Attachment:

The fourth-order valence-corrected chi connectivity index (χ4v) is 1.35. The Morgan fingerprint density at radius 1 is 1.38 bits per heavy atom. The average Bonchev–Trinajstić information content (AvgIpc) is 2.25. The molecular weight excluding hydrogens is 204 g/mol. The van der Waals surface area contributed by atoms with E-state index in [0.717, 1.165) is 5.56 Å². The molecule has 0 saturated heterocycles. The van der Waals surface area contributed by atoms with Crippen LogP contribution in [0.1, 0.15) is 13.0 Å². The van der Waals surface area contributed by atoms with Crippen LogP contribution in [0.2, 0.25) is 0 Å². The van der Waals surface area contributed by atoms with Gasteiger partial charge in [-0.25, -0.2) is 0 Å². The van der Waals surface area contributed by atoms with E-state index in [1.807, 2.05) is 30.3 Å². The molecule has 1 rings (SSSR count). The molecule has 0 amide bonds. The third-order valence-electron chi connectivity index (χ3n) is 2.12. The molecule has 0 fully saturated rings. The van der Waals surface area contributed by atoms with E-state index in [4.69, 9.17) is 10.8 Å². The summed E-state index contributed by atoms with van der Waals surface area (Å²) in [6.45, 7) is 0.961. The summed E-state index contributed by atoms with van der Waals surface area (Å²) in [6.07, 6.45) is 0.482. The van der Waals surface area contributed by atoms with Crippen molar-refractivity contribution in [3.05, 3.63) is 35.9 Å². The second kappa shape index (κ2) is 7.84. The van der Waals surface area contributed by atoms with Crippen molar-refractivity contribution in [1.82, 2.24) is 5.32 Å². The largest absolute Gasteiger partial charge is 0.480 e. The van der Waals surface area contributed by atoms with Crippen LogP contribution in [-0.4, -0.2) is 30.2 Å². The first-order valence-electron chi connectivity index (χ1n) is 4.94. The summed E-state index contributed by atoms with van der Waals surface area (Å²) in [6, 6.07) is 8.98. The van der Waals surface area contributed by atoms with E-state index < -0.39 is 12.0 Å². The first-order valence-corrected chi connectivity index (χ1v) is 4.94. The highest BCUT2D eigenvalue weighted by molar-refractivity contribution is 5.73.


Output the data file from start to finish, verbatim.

The fourth-order valence-corrected chi connectivity index (χ4v) is 1.35. The Morgan fingerprint density at radius 1 is 1.38 bits per heavy atom. The average Bonchev–Trinajstić information content (AvgIpc) is 2.25. The molecular weight excluding hydrogens is 204 g/mol. The van der Waals surface area contributed by atoms with E-state index in [0.717, 1.165) is 5.56 Å². The molecule has 0 saturated heterocycles. The van der Waals surface area contributed by atoms with Crippen LogP contribution in [0.1, 0.15) is 13.0 Å². The van der Waals surface area contributed by atoms with Crippen LogP contribution in [0.2, 0.25) is 0 Å². The van der Waals surface area contributed by atoms with Gasteiger partial charge in [-0.25, -0.2) is 0 Å². The van der Waals surface area contributed by atoms with E-state index in [1.807, 2.05) is 30.3 Å². The molecule has 1 rings (SSSR count). The molecule has 0 amide bonds. The third-order valence-electron chi connectivity index (χ3n) is 2.12. The molecule has 0 fully saturated rings. The van der Waals surface area contributed by atoms with E-state index in [4.69, 9.17) is 10.8 Å². The summed E-state index contributed by atoms with van der Waals surface area (Å²) in [6.45, 7) is 0.961. The summed E-state index contributed by atoms with van der Waals surface area (Å²) in [6.07, 6.45) is 0.482. The van der Waals surface area contributed by atoms with Crippen molar-refractivity contribution in [3.05, 3.63) is 35.9 Å². The second kappa shape index (κ2) is 7.84. The van der Waals surface area contributed by atoms with Crippen molar-refractivity contribution in [1.82, 2.24) is 5.32 Å². The largest absolute Gasteiger partial charge is 0.480 e. The van der Waals surface area contributed by atoms with Crippen LogP contribution in [-0.4, -0.2) is 30.2 Å². The first-order valence-electron chi connectivity index (χ1n) is 4.94. The summed E-state index contributed by atoms with van der Waals surface area (Å²) in [6, 6.07) is 8.98. The van der Waals surface area contributed by atoms with E-state index < -0.39 is 12.0 Å². The first-order valence-corrected chi connectivity index (χ1v) is 4.94. The highest BCUT2D eigenvalue weighted by molar-refractivity contribution is 5.73.